• Hi I'm 47 and I was diagnosed on 16 May this year. All my life I knew I was different and I punished myself for it, all the jobs I'd not stuck at, the friends I'd lost, the relationships that had nerver worked. I saw it all as my fault cos I was broken. I just couldn't see things the way others did and it alienated me. I've had a couple of breakdowns during the course of my life and the last one I had lead me to finding out I am autistic. At first I thought if only if known about this when I was younger, how much better my life could of been, then I read Neurotribes by Steve Silverman and it changed my out look. My mum was a little girl during the war and the book made me realise she was also autistic, left handed and forced to wrote with her right hand for fear of being feeble minded. Then when she had me she used some of the ABA techniques on me, making me sit for hours in front of food I didn't want to eat, restraining me physically when I was having a "tantrum" (meltdown). Forcing me give eye contact or she would ignore me. It helped me realise that had it been known I was autistic, which sometimes I think she had an inkling, it could of been far worse for me in that they were still very stuck of getting the autism cured out of you. All those things she did damaged me further but it also could of been worse. Now I realise that when she called me Dolly daydreamer and calamity Jane that was all part of my autism. Now I see it that it's part of who I am and not something I need to get rid of. I allow myself to be the different thinker, the visually stimulated person. I allow myself to immerse myself in colour, lights, patterns, art, crafts, and the stims I've always had I don't surpress, not that I ever had control over my rocking. I let myself be me and I love myself for it. I wear head phones to block out the excessive noise and I wear sunglasses to hide my eyes and block out the excessive light. I play with putty and fidget toys when I need to concentrate. I feel myself becoming me again, like when I was off on my own as a child in what my mum called cloud cuckoo land, I was happy there. I'm still figuring out how I will earn money as my anxiety is off the charts, I think as we age we have less patients to mask for others, it tires us out more than when we were younger. But I won't be hiding it from any employer, if they can't deal with me being me then I don't belong there anyway. I see it as I'm paving the way for future generations to be able to be themselves. Sorry for the long reply, I don't usually have so much to say for myself but I felt that I had something in common with how you feel.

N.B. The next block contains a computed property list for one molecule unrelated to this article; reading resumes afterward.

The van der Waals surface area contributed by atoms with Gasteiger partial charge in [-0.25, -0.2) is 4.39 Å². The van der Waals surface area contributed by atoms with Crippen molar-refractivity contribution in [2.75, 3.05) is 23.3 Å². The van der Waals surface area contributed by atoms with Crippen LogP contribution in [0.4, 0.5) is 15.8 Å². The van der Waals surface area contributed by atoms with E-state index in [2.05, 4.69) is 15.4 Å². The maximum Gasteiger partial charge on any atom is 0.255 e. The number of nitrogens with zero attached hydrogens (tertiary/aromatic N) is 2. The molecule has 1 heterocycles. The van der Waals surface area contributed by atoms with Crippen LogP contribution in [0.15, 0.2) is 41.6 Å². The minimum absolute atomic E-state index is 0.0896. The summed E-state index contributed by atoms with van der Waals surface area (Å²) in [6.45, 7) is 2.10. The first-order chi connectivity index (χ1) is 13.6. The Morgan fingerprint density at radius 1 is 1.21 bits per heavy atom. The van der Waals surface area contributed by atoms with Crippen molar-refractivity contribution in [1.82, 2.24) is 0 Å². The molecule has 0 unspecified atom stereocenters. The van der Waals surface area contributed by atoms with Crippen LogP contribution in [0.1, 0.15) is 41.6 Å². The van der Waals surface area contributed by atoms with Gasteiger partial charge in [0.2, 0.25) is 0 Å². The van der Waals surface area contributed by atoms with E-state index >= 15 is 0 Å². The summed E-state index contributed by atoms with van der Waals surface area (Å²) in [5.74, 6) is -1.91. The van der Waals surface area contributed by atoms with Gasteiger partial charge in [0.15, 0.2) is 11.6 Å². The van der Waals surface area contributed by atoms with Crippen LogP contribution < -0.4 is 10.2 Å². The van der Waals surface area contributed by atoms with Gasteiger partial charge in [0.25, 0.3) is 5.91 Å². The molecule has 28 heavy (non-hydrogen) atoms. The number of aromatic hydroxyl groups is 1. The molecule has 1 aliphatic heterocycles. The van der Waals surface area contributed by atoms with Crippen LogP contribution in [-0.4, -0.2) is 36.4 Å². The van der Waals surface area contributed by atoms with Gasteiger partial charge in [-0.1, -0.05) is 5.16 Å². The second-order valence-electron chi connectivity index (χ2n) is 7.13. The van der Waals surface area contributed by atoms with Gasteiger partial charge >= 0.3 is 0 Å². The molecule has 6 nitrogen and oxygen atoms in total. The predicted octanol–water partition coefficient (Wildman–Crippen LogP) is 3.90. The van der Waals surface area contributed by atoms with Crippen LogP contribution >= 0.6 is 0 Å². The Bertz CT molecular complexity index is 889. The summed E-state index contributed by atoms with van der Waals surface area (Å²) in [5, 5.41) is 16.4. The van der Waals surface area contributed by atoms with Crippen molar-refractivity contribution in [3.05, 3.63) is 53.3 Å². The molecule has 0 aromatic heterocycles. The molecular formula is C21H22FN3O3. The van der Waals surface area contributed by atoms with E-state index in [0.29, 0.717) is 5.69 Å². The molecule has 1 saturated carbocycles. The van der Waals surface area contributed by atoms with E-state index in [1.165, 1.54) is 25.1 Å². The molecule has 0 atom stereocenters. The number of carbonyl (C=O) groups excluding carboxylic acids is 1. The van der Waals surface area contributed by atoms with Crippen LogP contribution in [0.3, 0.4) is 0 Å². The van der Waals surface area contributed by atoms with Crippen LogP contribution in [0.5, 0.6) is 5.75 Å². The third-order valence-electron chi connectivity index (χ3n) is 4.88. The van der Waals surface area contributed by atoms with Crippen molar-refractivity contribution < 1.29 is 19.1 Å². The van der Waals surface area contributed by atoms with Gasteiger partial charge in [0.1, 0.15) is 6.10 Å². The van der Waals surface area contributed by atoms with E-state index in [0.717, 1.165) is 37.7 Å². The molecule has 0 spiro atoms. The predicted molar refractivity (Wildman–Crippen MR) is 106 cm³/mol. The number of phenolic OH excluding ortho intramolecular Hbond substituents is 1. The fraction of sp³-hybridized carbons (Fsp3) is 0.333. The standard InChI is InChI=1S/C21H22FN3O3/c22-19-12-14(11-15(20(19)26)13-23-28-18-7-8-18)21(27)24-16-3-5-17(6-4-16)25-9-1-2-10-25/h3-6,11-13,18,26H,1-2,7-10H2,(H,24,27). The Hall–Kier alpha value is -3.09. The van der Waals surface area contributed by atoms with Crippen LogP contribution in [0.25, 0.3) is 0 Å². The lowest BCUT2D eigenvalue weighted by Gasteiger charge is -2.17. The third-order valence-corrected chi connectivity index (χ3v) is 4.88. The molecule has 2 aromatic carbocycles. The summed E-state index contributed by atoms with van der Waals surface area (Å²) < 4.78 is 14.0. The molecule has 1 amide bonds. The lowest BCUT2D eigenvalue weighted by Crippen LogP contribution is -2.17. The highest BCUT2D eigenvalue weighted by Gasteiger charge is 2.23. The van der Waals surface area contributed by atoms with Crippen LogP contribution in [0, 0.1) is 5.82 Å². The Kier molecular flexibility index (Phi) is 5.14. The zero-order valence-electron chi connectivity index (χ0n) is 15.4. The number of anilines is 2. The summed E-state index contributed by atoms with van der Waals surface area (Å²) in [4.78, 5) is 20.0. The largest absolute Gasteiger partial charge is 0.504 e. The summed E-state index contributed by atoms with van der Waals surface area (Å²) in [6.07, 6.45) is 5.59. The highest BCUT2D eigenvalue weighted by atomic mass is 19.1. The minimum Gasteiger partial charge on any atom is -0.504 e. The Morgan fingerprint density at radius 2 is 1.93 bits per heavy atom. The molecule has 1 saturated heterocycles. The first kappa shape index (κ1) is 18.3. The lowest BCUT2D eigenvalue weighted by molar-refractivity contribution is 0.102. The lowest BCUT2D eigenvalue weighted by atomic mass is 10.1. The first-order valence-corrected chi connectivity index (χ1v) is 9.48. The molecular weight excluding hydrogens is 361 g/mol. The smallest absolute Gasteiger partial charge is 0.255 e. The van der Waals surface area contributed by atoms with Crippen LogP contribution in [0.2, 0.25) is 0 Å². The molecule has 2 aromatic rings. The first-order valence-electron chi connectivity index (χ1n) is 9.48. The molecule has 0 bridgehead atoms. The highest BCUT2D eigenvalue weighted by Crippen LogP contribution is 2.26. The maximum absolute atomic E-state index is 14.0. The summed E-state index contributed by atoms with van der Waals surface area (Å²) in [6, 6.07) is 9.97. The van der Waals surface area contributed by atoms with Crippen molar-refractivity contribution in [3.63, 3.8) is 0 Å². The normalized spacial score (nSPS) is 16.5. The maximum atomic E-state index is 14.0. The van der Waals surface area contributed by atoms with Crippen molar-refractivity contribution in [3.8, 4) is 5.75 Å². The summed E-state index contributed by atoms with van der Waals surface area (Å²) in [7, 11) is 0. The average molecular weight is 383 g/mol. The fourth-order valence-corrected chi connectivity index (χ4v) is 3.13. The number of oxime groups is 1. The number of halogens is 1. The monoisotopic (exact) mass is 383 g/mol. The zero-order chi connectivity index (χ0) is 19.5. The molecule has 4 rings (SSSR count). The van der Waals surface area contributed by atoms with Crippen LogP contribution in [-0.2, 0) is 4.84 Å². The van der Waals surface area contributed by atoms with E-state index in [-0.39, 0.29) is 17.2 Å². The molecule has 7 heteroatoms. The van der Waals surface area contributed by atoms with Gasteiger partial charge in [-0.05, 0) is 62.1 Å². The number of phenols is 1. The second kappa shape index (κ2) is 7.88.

Reply